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  #13  
Old 07-11-2016, 01:03 AM
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Re: Paddle Shifters (slowing down)

I downshift for some sharp corners that are at the bottom of a downhill run. Get it down to 2nd, then give it the boot coming through the corner = big smile. But never for a stop sign or red lights.

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  #14  
Old 07-11-2016, 09:11 AM
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Re: Paddle Shifters (slowing down)

I don't have "paddle shifters" on my MY12, but I do use the 'manual' shifting on the stick in very bad winter weather for descending hills, etc. Otherwise, I'll use my brakes to slow down if coasting doesn't slow it fast enough.
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Old 07-11-2016, 10:01 AM
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Re: Paddle Shifters (slowing down)

Quote:
Originally Posted by Paullee01 View Post
...... Says it saves wear and tear on the brakes??? .....
If the only reason to do it is to save wear on the brakes, then it's pointless (as the other's have already said). The little bit of wear that is being saved isn't going to make that big of a difference in pad/rotor life. The added wear on the drive line is minimal, but isn't worth avoiding a brake replacement a few months or a few thousand miles earlier. People engine brake on motorcycles all the time (usually because it sounds cool). Unless you're dropping from 5th to 2nd or something stupid like that, is probably not going to make a noticeable difference in wear. It's not really going to save you any appreciable wear on the brakes either though.

Quote:
Originally Posted by FireRN View Post
... If I know a cop is looking in my direction, I don't want the brake lights giving me away......
Ha ha. If the detector went off with a strong signal, it's probably already to late.

Quote:
Originally Posted by Jim_in_PA View Post
I don't have "paddle shifters" on my MY12, but I do use the 'manual' shifting on the stick in very bad winter weather for descending hills, etc. Otherwise, I'll use my brakes to slow down if coasting doesn't slow it fast enough.
That's pretty much the only time during normal driving conditions that I would use them to slow down. It's a pretty effective winter driving technique if done properly. Meaning that if you drop to many gears to fast you'll slide just like you jacked the brakes, but otherwise it's a great way to gradually reduce speed in inclement weather.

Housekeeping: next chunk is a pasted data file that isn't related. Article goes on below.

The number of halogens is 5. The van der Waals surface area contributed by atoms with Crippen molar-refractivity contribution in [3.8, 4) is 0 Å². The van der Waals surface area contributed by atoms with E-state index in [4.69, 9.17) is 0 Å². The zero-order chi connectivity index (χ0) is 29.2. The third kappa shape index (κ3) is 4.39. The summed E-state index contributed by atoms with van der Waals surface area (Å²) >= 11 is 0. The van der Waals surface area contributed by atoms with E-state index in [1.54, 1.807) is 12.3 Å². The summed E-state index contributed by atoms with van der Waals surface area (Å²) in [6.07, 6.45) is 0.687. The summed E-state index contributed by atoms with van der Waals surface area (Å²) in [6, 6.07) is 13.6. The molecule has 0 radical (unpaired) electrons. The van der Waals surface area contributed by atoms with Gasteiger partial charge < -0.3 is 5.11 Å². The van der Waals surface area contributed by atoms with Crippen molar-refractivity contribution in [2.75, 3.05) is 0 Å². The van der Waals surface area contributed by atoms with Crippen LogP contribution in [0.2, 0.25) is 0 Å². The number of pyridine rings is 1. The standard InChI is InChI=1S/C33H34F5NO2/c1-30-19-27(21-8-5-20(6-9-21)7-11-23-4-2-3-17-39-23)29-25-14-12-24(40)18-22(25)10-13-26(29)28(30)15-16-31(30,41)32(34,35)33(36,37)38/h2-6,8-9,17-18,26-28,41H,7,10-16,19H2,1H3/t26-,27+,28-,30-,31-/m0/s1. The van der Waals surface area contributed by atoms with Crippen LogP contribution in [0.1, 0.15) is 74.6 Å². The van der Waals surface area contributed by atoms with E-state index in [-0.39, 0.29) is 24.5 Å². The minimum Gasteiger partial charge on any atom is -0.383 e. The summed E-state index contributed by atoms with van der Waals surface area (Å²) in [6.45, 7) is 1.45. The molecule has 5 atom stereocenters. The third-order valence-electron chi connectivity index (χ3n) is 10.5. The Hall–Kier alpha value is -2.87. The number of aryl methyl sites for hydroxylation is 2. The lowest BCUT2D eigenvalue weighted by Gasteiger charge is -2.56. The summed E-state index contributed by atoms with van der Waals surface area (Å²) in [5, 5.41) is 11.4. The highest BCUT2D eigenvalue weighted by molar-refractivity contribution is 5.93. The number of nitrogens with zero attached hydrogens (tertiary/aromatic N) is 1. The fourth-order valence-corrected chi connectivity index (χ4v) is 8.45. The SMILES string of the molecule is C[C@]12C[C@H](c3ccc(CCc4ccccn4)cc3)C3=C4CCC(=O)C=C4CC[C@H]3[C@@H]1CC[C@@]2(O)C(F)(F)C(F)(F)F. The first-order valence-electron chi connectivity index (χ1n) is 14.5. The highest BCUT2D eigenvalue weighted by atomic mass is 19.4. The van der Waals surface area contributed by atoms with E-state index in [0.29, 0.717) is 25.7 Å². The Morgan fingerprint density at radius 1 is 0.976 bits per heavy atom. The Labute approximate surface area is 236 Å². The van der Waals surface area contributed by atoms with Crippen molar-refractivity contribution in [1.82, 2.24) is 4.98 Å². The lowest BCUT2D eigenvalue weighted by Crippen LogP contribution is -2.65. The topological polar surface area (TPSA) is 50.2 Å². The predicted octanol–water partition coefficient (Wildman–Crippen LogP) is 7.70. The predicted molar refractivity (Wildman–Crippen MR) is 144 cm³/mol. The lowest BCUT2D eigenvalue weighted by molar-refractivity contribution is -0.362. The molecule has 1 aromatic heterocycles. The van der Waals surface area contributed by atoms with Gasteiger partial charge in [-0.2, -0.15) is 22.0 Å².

Back in the stone age when I learned to drive, I did it on a manual transmission. I would down shift then to keep it in a usable gear (much like the auto transmission does for you). I rarely dropped gears enough to "engine brake". That was done for the exact reasons that have already been mentioned. To prevent riding the brake down a hill, to slow the car/truck in icy/snowy conditions, or to drive "spiritedly".
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Old 07-11-2016, 10:25 AM
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Re: Paddle Shifters (slowing down)

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Originally Posted by Snipe315 View Post
I down shifted all the time in my V8 powered 2005 4Runner. It slowed the vehicle down a lot faster & sounded a hell of a lot better then doing it in my 2015 V8 powered Overland.



It never caused a problem in the 4Runner, but because it sounds like crap and doesn't slow as quickly on my Jeep, I don't do it often.
Note that, very roughly speaking, you will need to downshift two gears on your 8-speed Jeep to get approximately the same effect as downshifting one gear on your 5-speed Toyo.
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Old 07-11-2016, 10:55 AM
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Re: Paddle Shifters (slowing down)

I only downshift descending long steep grades. When coming up to a red light I will start coasting (still in drive) if I think I'll get to the light before it turns green. That does save some wear on the brake pads and little fuel. It's not exactly hypermiling, but the same kind of thing.
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Old 07-11-2016, 11:46 AM
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Re: Paddle Shifters (slowing down)

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Originally Posted by Hammerhead View Post